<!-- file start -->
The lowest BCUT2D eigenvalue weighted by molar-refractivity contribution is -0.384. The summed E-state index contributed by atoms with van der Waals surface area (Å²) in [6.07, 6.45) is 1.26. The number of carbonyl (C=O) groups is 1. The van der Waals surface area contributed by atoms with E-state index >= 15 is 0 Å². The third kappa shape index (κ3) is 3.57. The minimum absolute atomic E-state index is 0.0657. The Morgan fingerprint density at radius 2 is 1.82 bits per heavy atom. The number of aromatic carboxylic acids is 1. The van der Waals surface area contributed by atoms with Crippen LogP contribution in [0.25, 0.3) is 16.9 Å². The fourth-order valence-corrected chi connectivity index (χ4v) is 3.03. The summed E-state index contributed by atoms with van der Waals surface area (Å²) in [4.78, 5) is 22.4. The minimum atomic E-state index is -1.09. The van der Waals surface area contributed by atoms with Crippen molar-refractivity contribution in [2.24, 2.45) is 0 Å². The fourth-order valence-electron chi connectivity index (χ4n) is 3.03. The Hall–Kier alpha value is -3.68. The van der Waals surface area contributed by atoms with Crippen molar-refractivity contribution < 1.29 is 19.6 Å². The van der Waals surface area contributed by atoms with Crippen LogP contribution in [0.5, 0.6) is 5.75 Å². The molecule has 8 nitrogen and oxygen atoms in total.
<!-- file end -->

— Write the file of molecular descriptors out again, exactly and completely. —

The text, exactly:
The lowest BCUT2D eigenvalue weighted by molar-refractivity contribution is -0.384. The summed E-state index contributed by atoms with van der Waals surface area (Å²) in [6.07, 6.45) is 1.26. The number of carbonyl (C=O) groups is 1. The van der Waals surface area contributed by atoms with E-state index >= 15 is 0 Å². The third kappa shape index (κ3) is 3.57. The minimum absolute atomic E-state index is 0.0657. The Morgan fingerprint density at radius 2 is 1.82 bits per heavy atom. The number of aromatic carboxylic acids is 1. The van der Waals surface area contributed by atoms with Crippen LogP contribution in [0.25, 0.3) is 16.9 Å². The fourth-order valence-corrected chi connectivity index (χ4v) is 3.03. The summed E-state index contributed by atoms with van der Waals surface area (Å²) in [4.78, 5) is 22.4. The minimum atomic E-state index is -1.09. The van der Waals surface area contributed by atoms with Crippen molar-refractivity contribution in [2.24, 2.45) is 0 Å². The fourth-order valence-electron chi connectivity index (χ4n) is 3.03. The Hall–Kier alpha value is -3.68. The van der Waals surface area contributed by atoms with Crippen molar-refractivity contribution < 1.29 is 19.6 Å². The van der Waals surface area contributed by atoms with Crippen LogP contribution in [0.5, 0.6) is 5.75 Å². The molecule has 8 nitrogen and oxygen atoms in total.